“I’ll probably have a form of representation to not necessarily be my agent but maybe just negotiate my contract,” said Brown, who had a game-high 23 points in the Celtics’ 133-77 rout of the Chicago Bulls on Saturday night at United Center. “I’ve been thinking about that since last summer. Right now, it’s not the time [to select someone] but for sure I’ll definitely have somebody in mind or some people in mind for opening that process.”
[…] “I wouldn’t hire an agent because I think an agent is someone who does like everything,” he said. “I believe in specificity, specialization, so having somebody negotiate my contract but they wouldn’t do anything else in terms of the rest of my career. I’m figuring that stuff out, as of now.”
Jaylen is a unique dude, and he can conduct his business however he wants. I can really appreciate a young guy trying to take a fresh look at how business is done and how he might do it differently.
As an old person myself, I’m afraid he’s going to miss out on some opportunities with this approach. Anyone who knows me knows I’m strongly pro-player and I want to make sure these young guys are getting all they deserve. They have precious little time in the NBA to earn a bulk of their lifetime wealth. I’d hate for any young star to miss out on an opportunity to make some money or get in on a good investment.
Jaylen is a business-minded guy. He’s already got his lineup of “Juice” products. I’m sure he’s got more that he wants to do. I’m not sure who or how many people Jaylen’s got working on what might be next.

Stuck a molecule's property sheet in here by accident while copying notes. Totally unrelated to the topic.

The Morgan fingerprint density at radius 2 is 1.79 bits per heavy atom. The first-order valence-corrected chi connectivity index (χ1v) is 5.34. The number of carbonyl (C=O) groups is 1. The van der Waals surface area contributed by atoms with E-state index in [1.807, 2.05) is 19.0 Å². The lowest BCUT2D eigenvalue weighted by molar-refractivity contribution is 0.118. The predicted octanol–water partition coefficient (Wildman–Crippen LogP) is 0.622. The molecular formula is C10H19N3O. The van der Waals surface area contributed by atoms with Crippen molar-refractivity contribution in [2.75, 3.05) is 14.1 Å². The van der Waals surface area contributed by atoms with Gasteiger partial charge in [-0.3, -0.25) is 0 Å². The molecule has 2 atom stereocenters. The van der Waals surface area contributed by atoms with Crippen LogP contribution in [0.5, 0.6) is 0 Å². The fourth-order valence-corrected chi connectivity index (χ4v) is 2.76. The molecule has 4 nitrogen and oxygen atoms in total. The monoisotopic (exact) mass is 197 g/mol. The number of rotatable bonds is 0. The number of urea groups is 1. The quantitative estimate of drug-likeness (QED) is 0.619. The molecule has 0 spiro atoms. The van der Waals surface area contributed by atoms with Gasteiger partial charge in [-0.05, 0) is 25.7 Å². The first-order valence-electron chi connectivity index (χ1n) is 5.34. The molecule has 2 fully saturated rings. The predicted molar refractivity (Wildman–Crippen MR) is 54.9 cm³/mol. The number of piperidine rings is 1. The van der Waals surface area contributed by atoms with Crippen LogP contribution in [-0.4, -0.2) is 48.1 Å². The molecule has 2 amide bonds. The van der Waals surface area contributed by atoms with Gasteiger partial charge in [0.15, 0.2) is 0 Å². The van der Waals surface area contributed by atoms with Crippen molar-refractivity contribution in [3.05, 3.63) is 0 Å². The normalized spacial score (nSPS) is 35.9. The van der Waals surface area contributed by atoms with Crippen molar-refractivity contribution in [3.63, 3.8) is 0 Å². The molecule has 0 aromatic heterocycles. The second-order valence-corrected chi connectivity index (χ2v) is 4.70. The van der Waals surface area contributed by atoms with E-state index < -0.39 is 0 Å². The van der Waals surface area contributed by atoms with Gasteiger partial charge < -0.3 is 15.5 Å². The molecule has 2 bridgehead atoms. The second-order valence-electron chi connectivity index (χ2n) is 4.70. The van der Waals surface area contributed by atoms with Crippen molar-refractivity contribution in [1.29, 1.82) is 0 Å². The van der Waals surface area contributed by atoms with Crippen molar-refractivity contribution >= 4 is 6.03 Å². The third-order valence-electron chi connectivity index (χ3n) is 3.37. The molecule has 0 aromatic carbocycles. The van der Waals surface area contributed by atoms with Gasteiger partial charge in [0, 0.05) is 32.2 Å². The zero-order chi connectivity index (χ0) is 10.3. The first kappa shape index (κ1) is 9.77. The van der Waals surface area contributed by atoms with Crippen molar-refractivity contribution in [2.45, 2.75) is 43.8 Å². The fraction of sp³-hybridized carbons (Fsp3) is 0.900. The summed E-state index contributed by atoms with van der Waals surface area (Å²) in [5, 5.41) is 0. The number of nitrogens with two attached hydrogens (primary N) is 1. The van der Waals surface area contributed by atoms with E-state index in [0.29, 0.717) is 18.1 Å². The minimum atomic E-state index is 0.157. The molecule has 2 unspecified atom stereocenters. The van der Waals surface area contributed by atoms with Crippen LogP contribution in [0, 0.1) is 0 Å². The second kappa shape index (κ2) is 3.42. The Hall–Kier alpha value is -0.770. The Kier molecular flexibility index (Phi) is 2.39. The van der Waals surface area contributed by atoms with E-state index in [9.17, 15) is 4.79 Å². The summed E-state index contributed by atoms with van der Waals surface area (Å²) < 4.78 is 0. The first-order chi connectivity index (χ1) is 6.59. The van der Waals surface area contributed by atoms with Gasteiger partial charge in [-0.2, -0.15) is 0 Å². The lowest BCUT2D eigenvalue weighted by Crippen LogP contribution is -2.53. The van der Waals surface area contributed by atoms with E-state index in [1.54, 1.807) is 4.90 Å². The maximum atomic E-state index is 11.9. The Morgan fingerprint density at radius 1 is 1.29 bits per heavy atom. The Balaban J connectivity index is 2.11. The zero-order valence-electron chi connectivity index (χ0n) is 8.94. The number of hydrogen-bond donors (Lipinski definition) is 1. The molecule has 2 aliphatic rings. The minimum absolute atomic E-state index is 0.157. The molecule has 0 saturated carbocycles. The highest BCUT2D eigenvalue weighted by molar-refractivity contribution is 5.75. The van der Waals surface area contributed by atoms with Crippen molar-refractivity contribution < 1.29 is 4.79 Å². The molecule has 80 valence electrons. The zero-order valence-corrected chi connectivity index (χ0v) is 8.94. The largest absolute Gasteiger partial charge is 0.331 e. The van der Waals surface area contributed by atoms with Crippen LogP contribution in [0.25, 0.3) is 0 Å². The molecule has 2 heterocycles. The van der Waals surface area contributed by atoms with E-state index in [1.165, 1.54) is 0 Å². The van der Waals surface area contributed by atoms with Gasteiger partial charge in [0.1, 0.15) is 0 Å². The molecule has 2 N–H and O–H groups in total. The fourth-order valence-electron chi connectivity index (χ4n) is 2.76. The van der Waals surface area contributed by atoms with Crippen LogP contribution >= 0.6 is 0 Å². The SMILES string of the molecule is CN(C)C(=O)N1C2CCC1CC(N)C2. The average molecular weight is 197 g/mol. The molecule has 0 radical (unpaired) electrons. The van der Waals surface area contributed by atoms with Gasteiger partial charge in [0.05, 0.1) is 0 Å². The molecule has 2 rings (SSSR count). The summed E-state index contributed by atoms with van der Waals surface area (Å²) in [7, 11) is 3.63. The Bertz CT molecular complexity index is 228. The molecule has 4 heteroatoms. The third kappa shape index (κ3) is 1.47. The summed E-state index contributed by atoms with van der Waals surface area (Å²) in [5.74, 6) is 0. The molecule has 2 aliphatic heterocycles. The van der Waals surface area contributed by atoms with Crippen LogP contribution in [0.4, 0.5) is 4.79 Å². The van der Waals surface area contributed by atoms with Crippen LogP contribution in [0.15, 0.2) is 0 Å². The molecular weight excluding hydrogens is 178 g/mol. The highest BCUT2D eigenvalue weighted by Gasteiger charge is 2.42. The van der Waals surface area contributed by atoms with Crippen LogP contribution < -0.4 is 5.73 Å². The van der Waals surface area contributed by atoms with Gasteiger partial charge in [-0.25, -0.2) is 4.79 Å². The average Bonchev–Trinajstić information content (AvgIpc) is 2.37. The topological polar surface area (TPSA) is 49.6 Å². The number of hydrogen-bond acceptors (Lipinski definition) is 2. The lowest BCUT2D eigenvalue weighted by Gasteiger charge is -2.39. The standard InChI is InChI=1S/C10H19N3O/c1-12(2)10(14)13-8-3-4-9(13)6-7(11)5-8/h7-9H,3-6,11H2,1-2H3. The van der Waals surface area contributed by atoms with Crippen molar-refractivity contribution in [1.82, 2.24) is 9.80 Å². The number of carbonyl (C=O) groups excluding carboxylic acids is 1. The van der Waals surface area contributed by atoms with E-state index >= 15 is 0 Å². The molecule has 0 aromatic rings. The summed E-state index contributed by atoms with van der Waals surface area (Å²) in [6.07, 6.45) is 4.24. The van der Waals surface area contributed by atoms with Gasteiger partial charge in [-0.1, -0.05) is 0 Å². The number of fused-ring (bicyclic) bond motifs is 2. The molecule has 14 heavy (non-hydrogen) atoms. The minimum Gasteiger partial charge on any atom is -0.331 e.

This is where, I think, an agent comes in. Agents are plugged in, and they know where to find opportunities for players. They’re not just negotiating a contract, they’re helping handle business deals and finding endorsement opportunities.
Of course, the agents also take a cut of the cash, which is the tradeoff for them doing the work. It’s work the player doesn’t have to do.
The NBA is very demanding, but there’s also a fair amount of free time. If the Celtics practice at noon, a player can be at the facility for a couple of hours before and after. Even if they put in five or six hours at the gym, they’ve still got the rest of the afternoon and evening to do other things. Sometimes they have charity obligations, but often they just have time to relax and do other things.
Brown does a lot of other things, which is great. I’m curious to see how this all pans out and how he looks back at this time and his decisions.
Danny Ainge has a vicious response to Marcus Smart catching him on the Celtics list of made 3’s.
I’ll forever find it hilarious when Marcus Smart passes great shooters on the made 3’s list. Ainge could SHOOT. And Dana Barros was lethal from 3. Smart could pass both of them this season.
Ainge is also a fiery competitor. I’m sure he’ll spend today reminding Smart that it took him 1,178 attempts to get to 348 while it took Ainge 901. That’s what I’d be doing, anyway.
Side note: jokes aside, Smart can’t be traded until mid-January.
Related links: NBCS Boston: Danny Ainge (jokingly) suggests Marcus Smart trade in cold-blooded tweet
The rest of the links:
NBCS Boston: Here are the craziest stats from Celtics’ historic beatdown of Bulls | Daniel Theis delivers career performance in historic win for Celtics | Brad Stevens: Guerschon Yabusele (ankle) ‘probably out for a while’